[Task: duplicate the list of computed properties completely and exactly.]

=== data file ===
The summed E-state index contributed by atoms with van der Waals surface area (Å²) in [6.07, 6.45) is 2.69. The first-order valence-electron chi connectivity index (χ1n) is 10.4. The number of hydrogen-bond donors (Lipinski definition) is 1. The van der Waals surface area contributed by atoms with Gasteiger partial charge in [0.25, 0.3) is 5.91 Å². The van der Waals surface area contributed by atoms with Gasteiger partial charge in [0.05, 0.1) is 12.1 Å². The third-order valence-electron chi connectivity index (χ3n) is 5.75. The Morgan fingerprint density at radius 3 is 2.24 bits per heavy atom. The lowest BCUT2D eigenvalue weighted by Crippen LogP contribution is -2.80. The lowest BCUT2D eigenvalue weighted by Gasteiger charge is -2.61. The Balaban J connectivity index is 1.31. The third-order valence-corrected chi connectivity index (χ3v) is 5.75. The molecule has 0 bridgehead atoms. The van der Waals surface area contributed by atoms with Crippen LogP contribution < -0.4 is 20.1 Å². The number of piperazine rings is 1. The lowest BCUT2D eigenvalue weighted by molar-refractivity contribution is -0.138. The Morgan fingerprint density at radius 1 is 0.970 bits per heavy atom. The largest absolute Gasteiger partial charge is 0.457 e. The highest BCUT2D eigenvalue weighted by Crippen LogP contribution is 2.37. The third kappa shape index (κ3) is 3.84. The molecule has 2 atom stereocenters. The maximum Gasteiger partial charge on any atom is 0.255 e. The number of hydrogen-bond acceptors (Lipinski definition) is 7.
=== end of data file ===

The summed E-state index contributed by atoms with van der Waals surface area (Å²) in [6.07, 6.45) is 2.69. The first-order valence-electron chi connectivity index (χ1n) is 10.4. The number of hydrogen-bond donors (Lipinski definition) is 1. The van der Waals surface area contributed by atoms with Gasteiger partial charge in [0.25, 0.3) is 5.91 Å². The van der Waals surface area contributed by atoms with Gasteiger partial charge in [0.05, 0.1) is 12.1 Å². The third-order valence-electron chi connectivity index (χ3n) is 5.75. The Morgan fingerprint density at radius 3 is 2.24 bits per heavy atom. The lowest BCUT2D eigenvalue weighted by Crippen LogP contribution is -2.80. The lowest BCUT2D eigenvalue weighted by Gasteiger charge is -2.61. The Balaban J connectivity index is 1.31. The third-order valence-corrected chi connectivity index (χ3v) is 5.75. The molecule has 0 bridgehead atoms. The van der Waals surface area contributed by atoms with Crippen LogP contribution < -0.4 is 20.1 Å². The number of piperazine rings is 1. The lowest BCUT2D eigenvalue weighted by molar-refractivity contribution is -0.138. The Morgan fingerprint density at radius 1 is 0.970 bits per heavy atom. The largest absolute Gasteiger partial charge is 0.457 e. The highest BCUT2D eigenvalue weighted by Crippen LogP contribution is 2.37. The third kappa shape index (κ3) is 3.84. The molecule has 2 atom stereocenters. The maximum Gasteiger partial charge on any atom is 0.255 e. The number of hydrogen-bond acceptors (Lipinski definition) is 7.